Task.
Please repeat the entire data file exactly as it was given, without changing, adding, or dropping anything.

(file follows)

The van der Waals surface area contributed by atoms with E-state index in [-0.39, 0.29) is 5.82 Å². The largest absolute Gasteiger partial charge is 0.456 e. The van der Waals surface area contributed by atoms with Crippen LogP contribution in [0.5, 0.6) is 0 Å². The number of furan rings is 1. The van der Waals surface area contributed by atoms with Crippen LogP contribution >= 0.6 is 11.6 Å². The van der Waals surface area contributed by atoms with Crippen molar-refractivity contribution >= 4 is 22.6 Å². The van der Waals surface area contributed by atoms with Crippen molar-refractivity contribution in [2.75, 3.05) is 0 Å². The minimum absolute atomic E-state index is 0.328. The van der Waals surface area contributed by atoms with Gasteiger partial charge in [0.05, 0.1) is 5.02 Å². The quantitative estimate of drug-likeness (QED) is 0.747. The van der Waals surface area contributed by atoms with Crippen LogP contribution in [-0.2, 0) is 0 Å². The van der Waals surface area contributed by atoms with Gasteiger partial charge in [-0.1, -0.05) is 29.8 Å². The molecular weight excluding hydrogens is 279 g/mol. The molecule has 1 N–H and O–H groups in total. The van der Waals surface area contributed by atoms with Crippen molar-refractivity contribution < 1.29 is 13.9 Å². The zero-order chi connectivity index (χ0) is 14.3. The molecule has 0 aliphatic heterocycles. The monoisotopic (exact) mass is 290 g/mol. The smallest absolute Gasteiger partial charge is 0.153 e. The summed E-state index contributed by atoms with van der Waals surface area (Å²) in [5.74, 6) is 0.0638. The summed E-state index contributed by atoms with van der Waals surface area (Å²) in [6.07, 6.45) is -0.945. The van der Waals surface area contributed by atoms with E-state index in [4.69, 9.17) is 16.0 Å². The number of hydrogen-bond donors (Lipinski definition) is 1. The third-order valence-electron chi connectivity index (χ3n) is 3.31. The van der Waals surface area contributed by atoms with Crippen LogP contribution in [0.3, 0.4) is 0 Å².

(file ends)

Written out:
The van der Waals surface area contributed by atoms with E-state index in [-0.39, 0.29) is 5.82 Å². The largest absolute Gasteiger partial charge is 0.456 e. The van der Waals surface area contributed by atoms with Crippen LogP contribution in [0.5, 0.6) is 0 Å². The number of furan rings is 1. The van der Waals surface area contributed by atoms with Crippen LogP contribution >= 0.6 is 11.6 Å². The van der Waals surface area contributed by atoms with Crippen molar-refractivity contribution >= 4 is 22.6 Å². The van der Waals surface area contributed by atoms with Crippen molar-refractivity contribution in [2.75, 3.05) is 0 Å². The minimum absolute atomic E-state index is 0.328. The van der Waals surface area contributed by atoms with Gasteiger partial charge in [0.05, 0.1) is 5.02 Å². The quantitative estimate of drug-likeness (QED) is 0.747. The van der Waals surface area contributed by atoms with Crippen LogP contribution in [-0.2, 0) is 0 Å². The van der Waals surface area contributed by atoms with Gasteiger partial charge in [-0.1, -0.05) is 29.8 Å². The molecular weight excluding hydrogens is 279 g/mol. The molecule has 1 N–H and O–H groups in total. The van der Waals surface area contributed by atoms with Crippen molar-refractivity contribution < 1.29 is 13.9 Å². The zero-order chi connectivity index (χ0) is 14.3. The molecule has 0 aliphatic heterocycles. The monoisotopic (exact) mass is 290 g/mol. The smallest absolute Gasteiger partial charge is 0.153 e. The summed E-state index contributed by atoms with van der Waals surface area (Å²) in [5.74, 6) is 0.0638. The summed E-state index contributed by atoms with van der Waals surface area (Å²) in [6.07, 6.45) is -0.945. The van der Waals surface area contributed by atoms with E-state index in [4.69, 9.17) is 16.0 Å². The number of hydrogen-bond donors (Lipinski definition) is 1. The third-order valence-electron chi connectivity index (χ3n) is 3.31. The van der Waals surface area contributed by atoms with Crippen LogP contribution in [0.3, 0.4) is 0 Å².